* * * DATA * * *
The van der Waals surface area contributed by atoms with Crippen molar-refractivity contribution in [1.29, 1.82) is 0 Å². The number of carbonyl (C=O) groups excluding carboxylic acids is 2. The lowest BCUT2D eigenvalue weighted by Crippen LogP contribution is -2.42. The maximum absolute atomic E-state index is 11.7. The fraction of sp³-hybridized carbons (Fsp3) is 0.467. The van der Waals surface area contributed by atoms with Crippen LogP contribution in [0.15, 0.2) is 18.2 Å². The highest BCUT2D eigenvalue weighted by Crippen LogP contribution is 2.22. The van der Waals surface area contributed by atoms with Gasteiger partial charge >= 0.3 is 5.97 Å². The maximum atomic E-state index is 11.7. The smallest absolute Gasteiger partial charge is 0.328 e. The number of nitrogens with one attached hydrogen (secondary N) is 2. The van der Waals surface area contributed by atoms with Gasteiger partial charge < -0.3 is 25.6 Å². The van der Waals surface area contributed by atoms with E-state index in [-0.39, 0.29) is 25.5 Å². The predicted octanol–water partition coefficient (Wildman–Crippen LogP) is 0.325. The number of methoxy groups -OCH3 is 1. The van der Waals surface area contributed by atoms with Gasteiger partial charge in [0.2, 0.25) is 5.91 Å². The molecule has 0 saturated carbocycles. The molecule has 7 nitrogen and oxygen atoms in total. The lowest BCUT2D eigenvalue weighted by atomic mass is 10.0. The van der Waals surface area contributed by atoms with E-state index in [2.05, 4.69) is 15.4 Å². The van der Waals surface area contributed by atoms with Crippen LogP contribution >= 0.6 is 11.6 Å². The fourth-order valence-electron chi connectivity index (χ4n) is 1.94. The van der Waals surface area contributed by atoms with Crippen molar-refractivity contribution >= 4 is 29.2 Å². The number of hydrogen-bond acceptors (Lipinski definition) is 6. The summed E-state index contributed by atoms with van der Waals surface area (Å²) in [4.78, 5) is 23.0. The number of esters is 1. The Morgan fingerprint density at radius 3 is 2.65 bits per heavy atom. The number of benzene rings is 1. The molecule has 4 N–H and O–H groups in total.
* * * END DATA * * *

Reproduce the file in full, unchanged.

The van der Waals surface area contributed by atoms with Crippen molar-refractivity contribution in [1.29, 1.82) is 0 Å². The number of carbonyl (C=O) groups excluding carboxylic acids is 2. The lowest BCUT2D eigenvalue weighted by Crippen LogP contribution is -2.42. The maximum absolute atomic E-state index is 11.7. The fraction of sp³-hybridized carbons (Fsp3) is 0.467. The van der Waals surface area contributed by atoms with Crippen LogP contribution in [0.15, 0.2) is 18.2 Å². The highest BCUT2D eigenvalue weighted by Crippen LogP contribution is 2.22. The van der Waals surface area contributed by atoms with Gasteiger partial charge >= 0.3 is 5.97 Å². The maximum atomic E-state index is 11.7. The smallest absolute Gasteiger partial charge is 0.328 e. The number of nitrogens with one attached hydrogen (secondary N) is 2. The van der Waals surface area contributed by atoms with Gasteiger partial charge < -0.3 is 25.6 Å². The van der Waals surface area contributed by atoms with E-state index in [-0.39, 0.29) is 25.5 Å². The predicted octanol–water partition coefficient (Wildman–Crippen LogP) is 0.325. The number of methoxy groups -OCH3 is 1. The van der Waals surface area contributed by atoms with Gasteiger partial charge in [0.2, 0.25) is 5.91 Å². The molecule has 0 saturated carbocycles. The molecule has 7 nitrogen and oxygen atoms in total. The lowest BCUT2D eigenvalue weighted by atomic mass is 10.0. The van der Waals surface area contributed by atoms with E-state index in [2.05, 4.69) is 15.4 Å². The van der Waals surface area contributed by atoms with Crippen LogP contribution >= 0.6 is 11.6 Å². The fourth-order valence-electron chi connectivity index (χ4n) is 1.94. The van der Waals surface area contributed by atoms with Crippen molar-refractivity contribution >= 4 is 29.2 Å². The number of hydrogen-bond acceptors (Lipinski definition) is 6. The summed E-state index contributed by atoms with van der Waals surface area (Å²) in [4.78, 5) is 23.0. The number of esters is 1. The Morgan fingerprint density at radius 3 is 2.65 bits per heavy atom. The number of benzene rings is 1. The molecule has 4 N–H and O–H groups in total.